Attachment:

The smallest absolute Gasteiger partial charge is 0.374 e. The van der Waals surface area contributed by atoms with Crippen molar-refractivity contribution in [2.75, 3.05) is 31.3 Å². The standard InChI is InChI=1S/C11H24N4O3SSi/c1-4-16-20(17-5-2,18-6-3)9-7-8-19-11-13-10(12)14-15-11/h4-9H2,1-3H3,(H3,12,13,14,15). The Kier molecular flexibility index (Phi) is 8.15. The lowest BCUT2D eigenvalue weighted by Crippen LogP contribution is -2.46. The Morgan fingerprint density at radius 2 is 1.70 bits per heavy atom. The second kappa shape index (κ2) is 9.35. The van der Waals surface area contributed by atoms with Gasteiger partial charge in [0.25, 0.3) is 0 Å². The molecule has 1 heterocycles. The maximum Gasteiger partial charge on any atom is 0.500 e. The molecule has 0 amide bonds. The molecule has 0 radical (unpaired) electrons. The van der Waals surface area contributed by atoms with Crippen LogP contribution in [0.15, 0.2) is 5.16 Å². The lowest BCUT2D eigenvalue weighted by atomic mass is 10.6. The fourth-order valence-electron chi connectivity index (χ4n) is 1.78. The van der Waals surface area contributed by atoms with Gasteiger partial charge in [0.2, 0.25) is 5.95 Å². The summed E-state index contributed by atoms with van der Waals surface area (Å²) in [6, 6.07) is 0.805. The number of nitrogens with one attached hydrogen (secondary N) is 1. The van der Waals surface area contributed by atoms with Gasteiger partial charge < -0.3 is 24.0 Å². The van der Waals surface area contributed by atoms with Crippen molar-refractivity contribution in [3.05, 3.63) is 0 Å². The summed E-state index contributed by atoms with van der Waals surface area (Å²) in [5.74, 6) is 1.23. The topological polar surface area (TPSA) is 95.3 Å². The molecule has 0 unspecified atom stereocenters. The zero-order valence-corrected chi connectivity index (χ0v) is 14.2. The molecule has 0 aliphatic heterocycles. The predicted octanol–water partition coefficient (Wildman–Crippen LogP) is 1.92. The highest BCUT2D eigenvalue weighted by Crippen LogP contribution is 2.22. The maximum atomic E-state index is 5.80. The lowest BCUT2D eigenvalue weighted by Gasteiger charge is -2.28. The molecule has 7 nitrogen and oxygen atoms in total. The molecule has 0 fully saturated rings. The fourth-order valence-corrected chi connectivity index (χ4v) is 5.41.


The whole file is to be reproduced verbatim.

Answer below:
The smallest absolute Gasteiger partial charge is 0.374 e. The van der Waals surface area contributed by atoms with Crippen molar-refractivity contribution in [2.75, 3.05) is 31.3 Å². The standard InChI is InChI=1S/C11H24N4O3SSi/c1-4-16-20(17-5-2,18-6-3)9-7-8-19-11-13-10(12)14-15-11/h4-9H2,1-3H3,(H3,12,13,14,15). The Kier molecular flexibility index (Phi) is 8.15. The lowest BCUT2D eigenvalue weighted by Crippen LogP contribution is -2.46. The Morgan fingerprint density at radius 2 is 1.70 bits per heavy atom. The second kappa shape index (κ2) is 9.35. The van der Waals surface area contributed by atoms with Gasteiger partial charge in [0.25, 0.3) is 0 Å². The molecule has 1 heterocycles. The maximum Gasteiger partial charge on any atom is 0.500 e. The molecule has 0 amide bonds. The molecule has 0 radical (unpaired) electrons. The van der Waals surface area contributed by atoms with Crippen LogP contribution in [0.15, 0.2) is 5.16 Å². The lowest BCUT2D eigenvalue weighted by atomic mass is 10.6. The fourth-order valence-electron chi connectivity index (χ4n) is 1.78. The van der Waals surface area contributed by atoms with Gasteiger partial charge in [0.2, 0.25) is 5.95 Å². The summed E-state index contributed by atoms with van der Waals surface area (Å²) in [6, 6.07) is 0.805. The number of nitrogens with one attached hydrogen (secondary N) is 1. The van der Waals surface area contributed by atoms with Gasteiger partial charge < -0.3 is 24.0 Å². The van der Waals surface area contributed by atoms with Crippen molar-refractivity contribution in [3.05, 3.63) is 0 Å². The summed E-state index contributed by atoms with van der Waals surface area (Å²) in [5.74, 6) is 1.23. The topological polar surface area (TPSA) is 95.3 Å². The molecule has 0 unspecified atom stereocenters. The zero-order valence-corrected chi connectivity index (χ0v) is 14.2. The molecule has 0 aliphatic heterocycles. The predicted octanol–water partition coefficient (Wildman–Crippen LogP) is 1.92. The highest BCUT2D eigenvalue weighted by Crippen LogP contribution is 2.22. The maximum atomic E-state index is 5.80. The lowest BCUT2D eigenvalue weighted by Gasteiger charge is -2.28. The molecule has 7 nitrogen and oxygen atoms in total. The molecule has 0 fully saturated rings. The fourth-order valence-corrected chi connectivity index (χ4v) is 5.41.